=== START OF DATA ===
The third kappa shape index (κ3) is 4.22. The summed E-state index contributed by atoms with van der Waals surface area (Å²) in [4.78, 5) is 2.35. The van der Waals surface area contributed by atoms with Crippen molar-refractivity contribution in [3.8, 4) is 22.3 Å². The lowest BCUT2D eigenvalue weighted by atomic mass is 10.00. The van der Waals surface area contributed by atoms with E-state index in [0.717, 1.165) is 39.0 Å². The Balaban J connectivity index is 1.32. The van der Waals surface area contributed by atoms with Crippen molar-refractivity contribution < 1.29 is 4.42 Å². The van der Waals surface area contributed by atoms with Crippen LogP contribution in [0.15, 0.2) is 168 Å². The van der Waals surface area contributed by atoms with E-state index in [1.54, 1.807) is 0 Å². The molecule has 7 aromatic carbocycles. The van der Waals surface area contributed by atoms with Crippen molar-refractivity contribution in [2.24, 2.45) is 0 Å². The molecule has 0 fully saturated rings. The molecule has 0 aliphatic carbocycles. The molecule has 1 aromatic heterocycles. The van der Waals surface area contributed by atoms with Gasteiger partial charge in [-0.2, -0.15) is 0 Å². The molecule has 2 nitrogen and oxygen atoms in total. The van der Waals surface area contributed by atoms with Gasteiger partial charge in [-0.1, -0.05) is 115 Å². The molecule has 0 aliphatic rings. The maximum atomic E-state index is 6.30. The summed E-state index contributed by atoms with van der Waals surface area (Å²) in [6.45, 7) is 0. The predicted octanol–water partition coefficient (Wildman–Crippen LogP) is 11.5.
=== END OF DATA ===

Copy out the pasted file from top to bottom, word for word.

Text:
The third kappa shape index (κ3) is 4.22. The summed E-state index contributed by atoms with van der Waals surface area (Å²) in [4.78, 5) is 2.35. The van der Waals surface area contributed by atoms with Crippen molar-refractivity contribution in [3.8, 4) is 22.3 Å². The lowest BCUT2D eigenvalue weighted by atomic mass is 10.00. The van der Waals surface area contributed by atoms with E-state index in [0.717, 1.165) is 39.0 Å². The Balaban J connectivity index is 1.32. The van der Waals surface area contributed by atoms with Crippen molar-refractivity contribution < 1.29 is 4.42 Å². The van der Waals surface area contributed by atoms with Crippen LogP contribution in [0.15, 0.2) is 168 Å². The van der Waals surface area contributed by atoms with E-state index in [1.54, 1.807) is 0 Å². The molecule has 7 aromatic carbocycles. The van der Waals surface area contributed by atoms with Crippen molar-refractivity contribution in [2.24, 2.45) is 0 Å². The molecule has 0 fully saturated rings. The molecule has 0 aliphatic carbocycles. The molecule has 1 aromatic heterocycles. The van der Waals surface area contributed by atoms with Gasteiger partial charge in [-0.2, -0.15) is 0 Å². The molecule has 2 nitrogen and oxygen atoms in total. The van der Waals surface area contributed by atoms with Gasteiger partial charge in [-0.1, -0.05) is 115 Å². The molecule has 0 aliphatic rings. The maximum atomic E-state index is 6.30. The summed E-state index contributed by atoms with van der Waals surface area (Å²) in [6.45, 7) is 0. The predicted octanol–water partition coefficient (Wildman–Crippen LogP) is 11.5.